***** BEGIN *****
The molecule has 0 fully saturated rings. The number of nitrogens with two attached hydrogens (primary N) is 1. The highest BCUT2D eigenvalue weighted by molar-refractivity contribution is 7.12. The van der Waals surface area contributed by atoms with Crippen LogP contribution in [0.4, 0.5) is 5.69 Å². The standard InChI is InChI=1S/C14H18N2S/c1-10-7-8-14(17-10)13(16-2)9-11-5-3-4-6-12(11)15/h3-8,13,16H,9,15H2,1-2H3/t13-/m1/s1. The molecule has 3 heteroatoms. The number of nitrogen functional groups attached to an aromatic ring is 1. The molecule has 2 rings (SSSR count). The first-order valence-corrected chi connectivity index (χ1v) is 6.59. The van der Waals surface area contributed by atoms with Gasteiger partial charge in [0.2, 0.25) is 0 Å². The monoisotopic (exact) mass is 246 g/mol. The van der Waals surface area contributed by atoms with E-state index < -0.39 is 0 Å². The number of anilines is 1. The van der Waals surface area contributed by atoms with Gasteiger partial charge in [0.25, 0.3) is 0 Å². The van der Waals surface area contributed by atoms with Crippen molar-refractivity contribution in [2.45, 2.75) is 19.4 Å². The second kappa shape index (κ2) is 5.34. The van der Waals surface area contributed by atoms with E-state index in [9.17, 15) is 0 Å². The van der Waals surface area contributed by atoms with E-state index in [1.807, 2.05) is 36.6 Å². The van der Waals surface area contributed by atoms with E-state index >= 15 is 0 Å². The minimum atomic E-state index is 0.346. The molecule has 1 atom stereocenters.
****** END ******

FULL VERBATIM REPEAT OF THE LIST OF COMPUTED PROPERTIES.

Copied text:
The molecule has 0 fully saturated rings. The number of nitrogens with two attached hydrogens (primary N) is 1. The highest BCUT2D eigenvalue weighted by molar-refractivity contribution is 7.12. The van der Waals surface area contributed by atoms with Crippen LogP contribution in [0.4, 0.5) is 5.69 Å². The standard InChI is InChI=1S/C14H18N2S/c1-10-7-8-14(17-10)13(16-2)9-11-5-3-4-6-12(11)15/h3-8,13,16H,9,15H2,1-2H3/t13-/m1/s1. The molecule has 3 heteroatoms. The number of nitrogen functional groups attached to an aromatic ring is 1. The molecule has 2 rings (SSSR count). The first-order valence-corrected chi connectivity index (χ1v) is 6.59. The van der Waals surface area contributed by atoms with Gasteiger partial charge in [0.2, 0.25) is 0 Å². The monoisotopic (exact) mass is 246 g/mol. The van der Waals surface area contributed by atoms with E-state index < -0.39 is 0 Å². The number of anilines is 1. The van der Waals surface area contributed by atoms with Gasteiger partial charge in [0.25, 0.3) is 0 Å². The van der Waals surface area contributed by atoms with Crippen molar-refractivity contribution in [2.45, 2.75) is 19.4 Å². The second kappa shape index (κ2) is 5.34. The van der Waals surface area contributed by atoms with E-state index in [9.17, 15) is 0 Å². The van der Waals surface area contributed by atoms with E-state index in [1.807, 2.05) is 36.6 Å². The van der Waals surface area contributed by atoms with E-state index >= 15 is 0 Å². The minimum atomic E-state index is 0.346. The molecule has 1 atom stereocenters.